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Build a Modded Minecraft Server on Linux

Condensed Version

WARNING: Only download Forge from the official site at files.minecraftforge.net. Always beware of scam sites.

Take me back to the full version

Minecraft Server Version: 1.12.2
Minecraft Forge 1.12.2-
Java Version: OpenJDK

Get free hosting credits towards a dedicated server with DigitalOcean by using this link.

Step 1 - Install Java
Step 2 - Verify Java
Step 3 - Setup Your Environment
Step 4 - Download the Forge Installer file
Step 5 - Configure your new Modded Minecraft Server
Step 6 - Optional-- Configure Minecraft to start on bootup
Step 7 - Connect to Your Server
Step 8 - Hardening Your Minecraft Server if Visible on the Internet
Step 9 - Backup Your Server Frequently
Step 10 - Recovering a Corrupted World
Step 11 - Creating Automatic Backups

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Step 1 - Install Java

    apt install openjdk-8-jdk

Step 2 - Verify Java

    i) java -version

You should see the following;

    openjdk version "1.8.0_312"
    OpenJDK Runtime Environment (build 1.8.0_312-8u312-b07-0ubuntu1~18.04-b07)
    OpenJDK 64-Bit Server VM (build 25.312-b07, mixed mode)

Step 3 - Setup Your Environment

    apt update && apt -y upgrade
b) Install screen (This will be needed to run your minecraft server console while logged out of your Linux server).
    apt install screen

Step 4 - Download The Forge Installer

    cd /opt
    mkdir minecraft
    cd minecraft

Now download the version 1.12.2 Forge Installer. Pick the Latest Installer file (not the Universal file) and copy it to your /opt/minecraft folder.

You should now have only one jar file in your /opt/minecraft folder.

Step 5 - Configure your new Modded Minecraft Server

a) run the forge installer file with the --installServer flag.
    java -jar forge-1.12.2- --installServer
Now run the newly created forge jar file as follows;

    assuming a server with 2048MB (2GB RAM)    
    cd /opt/minecraft && java -Xms1024M -Xmx2000M -jar /opt/minecraft/forge-1.12.2- nogui  

b) accept the EULA. The first time you try to run your minecraft server you will be required to accept the EULA.

    nano eula.txt
c) Change the following line to true and save the file
d) copy your mods to the newly created mods folder.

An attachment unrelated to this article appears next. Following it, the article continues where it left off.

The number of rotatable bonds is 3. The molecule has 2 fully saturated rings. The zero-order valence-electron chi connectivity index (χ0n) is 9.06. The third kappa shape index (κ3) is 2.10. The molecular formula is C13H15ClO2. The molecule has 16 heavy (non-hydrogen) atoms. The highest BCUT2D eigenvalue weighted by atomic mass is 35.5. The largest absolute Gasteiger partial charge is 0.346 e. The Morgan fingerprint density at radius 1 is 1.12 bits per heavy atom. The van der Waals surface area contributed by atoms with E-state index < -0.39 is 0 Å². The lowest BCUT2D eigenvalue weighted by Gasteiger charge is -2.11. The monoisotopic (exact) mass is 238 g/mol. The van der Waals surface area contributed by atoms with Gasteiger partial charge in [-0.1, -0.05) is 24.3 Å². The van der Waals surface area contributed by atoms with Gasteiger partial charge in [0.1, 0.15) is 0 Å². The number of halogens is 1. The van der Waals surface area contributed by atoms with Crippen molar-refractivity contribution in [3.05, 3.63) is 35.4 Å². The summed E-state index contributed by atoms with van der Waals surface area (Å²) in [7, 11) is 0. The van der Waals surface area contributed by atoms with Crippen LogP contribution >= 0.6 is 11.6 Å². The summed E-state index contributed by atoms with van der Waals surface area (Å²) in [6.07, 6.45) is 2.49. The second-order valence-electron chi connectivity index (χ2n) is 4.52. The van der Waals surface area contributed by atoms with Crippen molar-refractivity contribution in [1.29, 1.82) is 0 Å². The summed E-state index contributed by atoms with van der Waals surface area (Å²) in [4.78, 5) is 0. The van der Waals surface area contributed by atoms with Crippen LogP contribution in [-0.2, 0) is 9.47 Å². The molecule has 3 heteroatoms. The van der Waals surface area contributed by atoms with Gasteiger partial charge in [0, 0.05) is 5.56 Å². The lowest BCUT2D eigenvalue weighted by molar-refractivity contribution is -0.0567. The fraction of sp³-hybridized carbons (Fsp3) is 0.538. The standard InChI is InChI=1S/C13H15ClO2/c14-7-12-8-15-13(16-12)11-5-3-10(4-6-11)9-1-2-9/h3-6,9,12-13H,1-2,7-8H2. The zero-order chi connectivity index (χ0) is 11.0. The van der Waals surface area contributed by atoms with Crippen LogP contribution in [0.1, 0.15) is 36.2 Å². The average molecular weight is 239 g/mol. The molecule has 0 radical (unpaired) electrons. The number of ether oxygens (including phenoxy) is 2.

e) Run the server again to generate your world. World generation will take a little longer the first time. Subsequent server starts will be much quicker.
Before doing this, you can download the following server.properties file and replace the one that was created automatically. (or copy/paste directly to your existing server.properties file from the console).
This server.properties file will give you a standard survival world on normal difficulty.

Edit the file with your preferred seed if you have one and it will generate the world that you specify.

    nano server.properties
    change the following line with your preferred seed directly after the = sign
    If you leave it blank Minecraft will generate a random world on first launch

f) make things a little easier on yourself by using a script to start minecraft

    cd /opt && mkdir scripts
    cd scripts
    nano minecraft.sh

g) Copy and paste the following in your minecraft.sh file
    cd /opt/minecraft/ && java -Xms1024M -Xmx2000M -jar /opt/minecraft/forge-1.12.2- nogui
h) Save the file and make it executable
    chmod +x minecraft.sh
i) Start your server
    screen <---hit enter at the informational message
    To exit the screen session hit 'CTRL AD'

Step 6 - Optional-- Configure Minecraft to start on bootup.

a) Add a command to /etc/rc.local to start your Minecraft server everytime the server boots up.
    nano /etc/rc.local
Right before the last line 'exit 0' add the following command, save and exit the file. This will allow the minecraft server to start in a detached screen session when the server boots up.